The ancient Mayas, Aztecs, Incans, pre-Incans and other early tribes as well as some that are living today made stamps out of pottery clay. Sometimes these were designed to be pressed against the skin, in the same way as a modern rubber stamp would be.
Others were made in the form of engraved cylinders which could be rolled over the skin. In fact, these were the original cylinder printing presses.
Indian War Paint Was Camouflage
ALTHOUGH most persons think that Indians donned war paint in order to make themselves hideous and to terrify their foes, that was not at all its original purpose. War paint, as used by the majority of North American Indians, was a form of camouflage.
A warrior who was painted with stripes and spots in various colors easily blended with the lights and shadows of brush, weeds, and trees. A painted torso was far less conspicuous than a naked bronze body. The Indians followed the example set by Nature when she gave the tiger its stripes, the leopard its spots, and the fawn a white-spotted coat.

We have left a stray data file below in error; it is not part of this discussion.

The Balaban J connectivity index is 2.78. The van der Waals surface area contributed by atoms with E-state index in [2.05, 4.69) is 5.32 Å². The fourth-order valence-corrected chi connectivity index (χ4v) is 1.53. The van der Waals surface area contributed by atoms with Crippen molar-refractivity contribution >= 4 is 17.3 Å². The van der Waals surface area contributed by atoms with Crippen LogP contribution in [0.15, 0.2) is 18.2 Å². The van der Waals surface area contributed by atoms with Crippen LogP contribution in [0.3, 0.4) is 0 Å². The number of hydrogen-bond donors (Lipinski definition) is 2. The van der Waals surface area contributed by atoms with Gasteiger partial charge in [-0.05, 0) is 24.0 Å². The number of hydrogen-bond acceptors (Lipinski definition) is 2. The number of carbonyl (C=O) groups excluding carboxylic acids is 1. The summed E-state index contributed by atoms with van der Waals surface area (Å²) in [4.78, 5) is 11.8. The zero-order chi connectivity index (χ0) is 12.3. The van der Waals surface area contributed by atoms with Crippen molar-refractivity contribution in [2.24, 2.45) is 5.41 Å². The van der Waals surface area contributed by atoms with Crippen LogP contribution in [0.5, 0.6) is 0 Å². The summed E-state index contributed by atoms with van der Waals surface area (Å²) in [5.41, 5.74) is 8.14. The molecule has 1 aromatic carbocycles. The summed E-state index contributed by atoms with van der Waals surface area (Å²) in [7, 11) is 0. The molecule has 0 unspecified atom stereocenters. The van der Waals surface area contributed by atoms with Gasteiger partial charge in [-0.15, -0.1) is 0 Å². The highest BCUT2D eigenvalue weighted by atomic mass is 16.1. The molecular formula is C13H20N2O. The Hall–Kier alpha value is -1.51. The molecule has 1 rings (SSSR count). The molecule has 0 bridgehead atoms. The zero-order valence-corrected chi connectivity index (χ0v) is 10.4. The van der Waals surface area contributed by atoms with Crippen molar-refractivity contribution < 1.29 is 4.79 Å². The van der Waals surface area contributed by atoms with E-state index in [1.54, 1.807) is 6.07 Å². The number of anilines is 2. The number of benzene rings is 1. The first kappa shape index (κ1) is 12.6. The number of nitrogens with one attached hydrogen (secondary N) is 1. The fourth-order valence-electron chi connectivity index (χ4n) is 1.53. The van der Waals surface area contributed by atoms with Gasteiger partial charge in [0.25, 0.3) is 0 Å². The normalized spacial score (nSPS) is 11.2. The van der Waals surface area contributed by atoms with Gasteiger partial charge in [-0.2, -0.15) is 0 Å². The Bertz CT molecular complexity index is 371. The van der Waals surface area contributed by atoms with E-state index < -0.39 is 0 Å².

Moneyless Race Was Rich
WE THINK that money is an absolute necessity, and there is not a civilized race upon the earth which does not have money of some sort. Yet the citizens of one vast empire, a civilized, highly cultured race of more than twenty million people, never heard of money and did not know that such a thing existed.
These people never had or used money, and they did not even have a word for money in their language.
They were the Inca Indians of Peru.
Yet the Incas possessed vast quantities of silver and gold, and the Incan Empire was the richest community in the whole world at the time of the Spanish conquest of the Americas.
Strangest of all, the riches in gold stolen from the Incas by the Spaniards enabled Spain to institute the gold standard, which since has been followed by nearly all nations.
Proud to be Crippled
BRACELETS worn by the leaders among the Suka men of Africa on the Abyssinian border, are purposely made so tight that they almost stop the circulation of the blood, and the hands of some of the men become atrophied, shrunken, and almost useless.